Probably intimidated by the could-be-gruffy  ex-policeman-President, the artists appeared cowed into submission; but owing to GMA’s widespread unpopularity by 2009, they regained their horns by then and fought her ferociously through proxy Cecile. The battle turned ugly and the band of four became casualties, no matter how hard Cecile and Carlo fought in the media.

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But what the SC magistrates failed to reckon with was the authority of the President to name awardees from outside the NCCA/CCP Boards’ list as firmly established by EO 236, issued by PGMA in September 2003, six years before the Alvarez et al. controversy erupted---which remains part of the law of the land until it’s stricken off. I suspect that the SC magistrates had no knowledge of Sec. 9 of this EO when they made their recent ruling.

As Commissioner Carmelita Abdulrahman of the KomisyonngWikang Filipino and currently president of Pasataf, the biggest organization of language teachers in the country, explained, EO 236, headed by the Executive Secretary with five high-ranking officials of the Executive Department as members, sought to rationalize all government awards into an Honors Code, creating an Honors Committee to assist the President in selecting National Artists.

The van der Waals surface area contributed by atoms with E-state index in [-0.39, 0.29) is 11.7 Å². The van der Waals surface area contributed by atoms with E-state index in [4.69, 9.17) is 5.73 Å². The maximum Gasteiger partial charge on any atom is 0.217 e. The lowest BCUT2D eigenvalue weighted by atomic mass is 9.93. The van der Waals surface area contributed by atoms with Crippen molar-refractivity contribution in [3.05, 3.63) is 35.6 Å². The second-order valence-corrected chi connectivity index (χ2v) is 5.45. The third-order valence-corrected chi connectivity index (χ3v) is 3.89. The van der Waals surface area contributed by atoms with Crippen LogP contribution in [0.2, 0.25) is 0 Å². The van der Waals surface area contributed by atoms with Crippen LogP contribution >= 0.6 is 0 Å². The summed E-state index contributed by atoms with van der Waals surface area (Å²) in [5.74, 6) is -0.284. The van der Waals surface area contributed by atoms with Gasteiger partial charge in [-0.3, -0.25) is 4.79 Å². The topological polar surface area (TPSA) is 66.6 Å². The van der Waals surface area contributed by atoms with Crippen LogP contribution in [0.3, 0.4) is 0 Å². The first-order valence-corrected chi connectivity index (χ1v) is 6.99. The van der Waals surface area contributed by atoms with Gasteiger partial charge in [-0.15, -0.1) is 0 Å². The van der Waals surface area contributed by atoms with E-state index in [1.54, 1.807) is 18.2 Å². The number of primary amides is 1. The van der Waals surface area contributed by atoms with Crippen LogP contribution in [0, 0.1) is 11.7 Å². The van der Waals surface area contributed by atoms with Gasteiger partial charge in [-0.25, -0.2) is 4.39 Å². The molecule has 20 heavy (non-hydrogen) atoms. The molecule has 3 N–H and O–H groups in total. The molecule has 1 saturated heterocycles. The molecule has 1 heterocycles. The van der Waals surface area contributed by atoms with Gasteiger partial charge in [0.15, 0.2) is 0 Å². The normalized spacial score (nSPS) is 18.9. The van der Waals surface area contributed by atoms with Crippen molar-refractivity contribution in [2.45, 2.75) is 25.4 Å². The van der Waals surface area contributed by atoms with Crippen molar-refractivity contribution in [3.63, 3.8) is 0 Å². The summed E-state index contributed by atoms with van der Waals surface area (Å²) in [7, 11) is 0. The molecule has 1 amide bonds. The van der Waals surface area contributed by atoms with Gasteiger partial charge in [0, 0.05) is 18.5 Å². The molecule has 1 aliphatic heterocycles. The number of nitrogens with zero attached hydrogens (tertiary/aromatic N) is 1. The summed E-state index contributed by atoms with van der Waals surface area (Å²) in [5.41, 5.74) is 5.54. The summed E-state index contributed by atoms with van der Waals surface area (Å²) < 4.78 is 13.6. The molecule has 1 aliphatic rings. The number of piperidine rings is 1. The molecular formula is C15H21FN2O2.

This committee has the capacity to liaise with appropriate government agencies such as the NCCA and CCP for preliminary recommendation and selection, as well as to receive other nominations and consult with expert resource persons in various fields---all aimed to provide additional advice for the President’s judgment.

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Comparison is inevitably made with the National Medal of Arts program in the US, where the President is given a free hand as Head of State to select from names submitted by the National Council of Arts and the National Endowment of the Arts, as well as to include those of his own initiative---as long as it does not exceed a list of 12 artists annually.

In the US program there appears to be no clouding the authority of the Chief Executive---HE DOES THE SELECTION.  In our setting, this is being made far from clear by arrogant artists, and the highest court of the land just added to the reigning confusion.